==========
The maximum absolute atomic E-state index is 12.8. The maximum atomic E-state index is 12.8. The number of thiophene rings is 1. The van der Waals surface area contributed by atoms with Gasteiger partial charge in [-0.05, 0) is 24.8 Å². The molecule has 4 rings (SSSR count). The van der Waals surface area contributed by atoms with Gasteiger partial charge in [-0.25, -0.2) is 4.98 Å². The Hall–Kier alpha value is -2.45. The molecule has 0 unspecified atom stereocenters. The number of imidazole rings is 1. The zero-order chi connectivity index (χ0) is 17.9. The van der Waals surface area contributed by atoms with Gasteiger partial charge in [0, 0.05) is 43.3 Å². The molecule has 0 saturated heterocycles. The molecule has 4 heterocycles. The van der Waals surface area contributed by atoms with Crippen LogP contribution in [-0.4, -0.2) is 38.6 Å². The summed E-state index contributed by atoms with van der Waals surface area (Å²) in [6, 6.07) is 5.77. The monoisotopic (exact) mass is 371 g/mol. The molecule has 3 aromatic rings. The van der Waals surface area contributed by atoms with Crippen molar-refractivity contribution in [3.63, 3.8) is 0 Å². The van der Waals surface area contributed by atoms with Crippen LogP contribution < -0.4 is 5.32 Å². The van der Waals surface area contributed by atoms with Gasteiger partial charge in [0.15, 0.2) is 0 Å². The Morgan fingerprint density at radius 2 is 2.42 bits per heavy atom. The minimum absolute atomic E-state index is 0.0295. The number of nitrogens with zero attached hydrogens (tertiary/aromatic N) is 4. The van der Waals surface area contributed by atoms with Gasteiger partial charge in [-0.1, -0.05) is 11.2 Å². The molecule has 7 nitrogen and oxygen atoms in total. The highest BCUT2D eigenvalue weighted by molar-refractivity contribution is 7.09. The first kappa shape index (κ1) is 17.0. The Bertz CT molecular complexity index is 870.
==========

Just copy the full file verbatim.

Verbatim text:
The maximum absolute atomic E-state index is 12.8. The maximum atomic E-state index is 12.8. The number of thiophene rings is 1. The van der Waals surface area contributed by atoms with Gasteiger partial charge in [-0.05, 0) is 24.8 Å². The molecule has 4 rings (SSSR count). The van der Waals surface area contributed by atoms with Gasteiger partial charge in [-0.25, -0.2) is 4.98 Å². The Hall–Kier alpha value is -2.45. The molecule has 0 unspecified atom stereocenters. The number of imidazole rings is 1. The zero-order chi connectivity index (χ0) is 17.9. The van der Waals surface area contributed by atoms with Gasteiger partial charge in [0, 0.05) is 43.3 Å². The molecule has 0 saturated heterocycles. The molecule has 4 heterocycles. The van der Waals surface area contributed by atoms with Crippen LogP contribution in [-0.4, -0.2) is 38.6 Å². The summed E-state index contributed by atoms with van der Waals surface area (Å²) in [6, 6.07) is 5.77. The monoisotopic (exact) mass is 371 g/mol. The molecule has 3 aromatic rings. The van der Waals surface area contributed by atoms with Crippen molar-refractivity contribution in [3.63, 3.8) is 0 Å². The van der Waals surface area contributed by atoms with Crippen LogP contribution < -0.4 is 5.32 Å². The van der Waals surface area contributed by atoms with Gasteiger partial charge in [0.15, 0.2) is 0 Å². The Morgan fingerprint density at radius 2 is 2.42 bits per heavy atom. The minimum absolute atomic E-state index is 0.0295. The number of nitrogens with zero attached hydrogens (tertiary/aromatic N) is 4. The van der Waals surface area contributed by atoms with Gasteiger partial charge in [-0.1, -0.05) is 11.2 Å². The molecule has 7 nitrogen and oxygen atoms in total. The highest BCUT2D eigenvalue weighted by molar-refractivity contribution is 7.09. The first kappa shape index (κ1) is 17.0. The Bertz CT molecular complexity index is 870.